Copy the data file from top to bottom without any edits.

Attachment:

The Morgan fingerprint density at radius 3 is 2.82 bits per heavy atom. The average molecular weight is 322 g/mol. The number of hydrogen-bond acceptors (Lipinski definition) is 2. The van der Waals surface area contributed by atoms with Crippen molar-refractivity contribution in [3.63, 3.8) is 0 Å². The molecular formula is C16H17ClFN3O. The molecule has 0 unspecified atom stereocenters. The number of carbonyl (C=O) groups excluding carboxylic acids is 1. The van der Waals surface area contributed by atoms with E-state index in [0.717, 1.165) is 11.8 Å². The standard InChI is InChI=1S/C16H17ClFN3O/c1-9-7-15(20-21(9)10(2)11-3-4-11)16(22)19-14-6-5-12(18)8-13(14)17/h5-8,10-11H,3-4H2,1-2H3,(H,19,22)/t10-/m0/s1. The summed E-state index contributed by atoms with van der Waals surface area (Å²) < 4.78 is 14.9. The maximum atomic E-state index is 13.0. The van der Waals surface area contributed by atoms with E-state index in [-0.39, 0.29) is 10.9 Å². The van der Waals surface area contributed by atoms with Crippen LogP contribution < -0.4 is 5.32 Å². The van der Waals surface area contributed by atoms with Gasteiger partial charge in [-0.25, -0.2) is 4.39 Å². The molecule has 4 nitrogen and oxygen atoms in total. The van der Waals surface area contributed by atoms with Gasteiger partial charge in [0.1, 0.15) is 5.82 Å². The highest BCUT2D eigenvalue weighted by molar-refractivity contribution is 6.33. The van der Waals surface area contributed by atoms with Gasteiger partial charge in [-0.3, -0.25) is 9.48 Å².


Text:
The Morgan fingerprint density at radius 3 is 2.82 bits per heavy atom. The average molecular weight is 322 g/mol. The number of hydrogen-bond acceptors (Lipinski definition) is 2. The van der Waals surface area contributed by atoms with Crippen molar-refractivity contribution in [3.63, 3.8) is 0 Å². The molecular formula is C16H17ClFN3O. The molecule has 0 unspecified atom stereocenters. The number of carbonyl (C=O) groups excluding carboxylic acids is 1. The van der Waals surface area contributed by atoms with E-state index in [0.717, 1.165) is 11.8 Å². The standard InChI is InChI=1S/C16H17ClFN3O/c1-9-7-15(20-21(9)10(2)11-3-4-11)16(22)19-14-6-5-12(18)8-13(14)17/h5-8,10-11H,3-4H2,1-2H3,(H,19,22)/t10-/m0/s1. The summed E-state index contributed by atoms with van der Waals surface area (Å²) < 4.78 is 14.9. The maximum atomic E-state index is 13.0. The van der Waals surface area contributed by atoms with E-state index in [-0.39, 0.29) is 10.9 Å². The van der Waals surface area contributed by atoms with Crippen LogP contribution < -0.4 is 5.32 Å². The van der Waals surface area contributed by atoms with Gasteiger partial charge in [-0.25, -0.2) is 4.39 Å². The molecule has 4 nitrogen and oxygen atoms in total. The van der Waals surface area contributed by atoms with Gasteiger partial charge in [0.1, 0.15) is 5.82 Å². The highest BCUT2D eigenvalue weighted by molar-refractivity contribution is 6.33. The van der Waals surface area contributed by atoms with Gasteiger partial charge in [-0.3, -0.25) is 9.48 Å².